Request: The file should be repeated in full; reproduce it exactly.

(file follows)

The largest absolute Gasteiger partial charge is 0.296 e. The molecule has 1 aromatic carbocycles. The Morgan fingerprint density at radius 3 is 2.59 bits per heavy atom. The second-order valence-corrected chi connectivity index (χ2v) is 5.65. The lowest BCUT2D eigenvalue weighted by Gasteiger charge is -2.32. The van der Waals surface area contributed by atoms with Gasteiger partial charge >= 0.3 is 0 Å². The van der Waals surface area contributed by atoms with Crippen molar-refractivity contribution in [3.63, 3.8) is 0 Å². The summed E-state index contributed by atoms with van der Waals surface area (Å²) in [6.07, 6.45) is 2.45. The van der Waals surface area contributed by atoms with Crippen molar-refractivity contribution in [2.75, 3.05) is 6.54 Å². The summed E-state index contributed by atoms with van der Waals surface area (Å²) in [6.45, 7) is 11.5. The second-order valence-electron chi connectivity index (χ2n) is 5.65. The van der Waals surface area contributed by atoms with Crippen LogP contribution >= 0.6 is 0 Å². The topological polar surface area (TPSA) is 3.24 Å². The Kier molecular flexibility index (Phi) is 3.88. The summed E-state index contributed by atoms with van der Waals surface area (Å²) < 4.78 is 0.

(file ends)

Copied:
The largest absolute Gasteiger partial charge is 0.296 e. The molecule has 1 aromatic carbocycles. The Morgan fingerprint density at radius 3 is 2.59 bits per heavy atom. The second-order valence-corrected chi connectivity index (χ2v) is 5.65. The lowest BCUT2D eigenvalue weighted by Gasteiger charge is -2.32. The van der Waals surface area contributed by atoms with Gasteiger partial charge >= 0.3 is 0 Å². The van der Waals surface area contributed by atoms with Crippen molar-refractivity contribution in [3.63, 3.8) is 0 Å². The summed E-state index contributed by atoms with van der Waals surface area (Å²) in [6.07, 6.45) is 2.45. The van der Waals surface area contributed by atoms with Crippen molar-refractivity contribution in [2.75, 3.05) is 6.54 Å². The summed E-state index contributed by atoms with van der Waals surface area (Å²) in [6.45, 7) is 11.5. The second-order valence-electron chi connectivity index (χ2n) is 5.65. The van der Waals surface area contributed by atoms with Crippen LogP contribution >= 0.6 is 0 Å². The topological polar surface area (TPSA) is 3.24 Å². The Kier molecular flexibility index (Phi) is 3.88. The summed E-state index contributed by atoms with van der Waals surface area (Å²) < 4.78 is 0.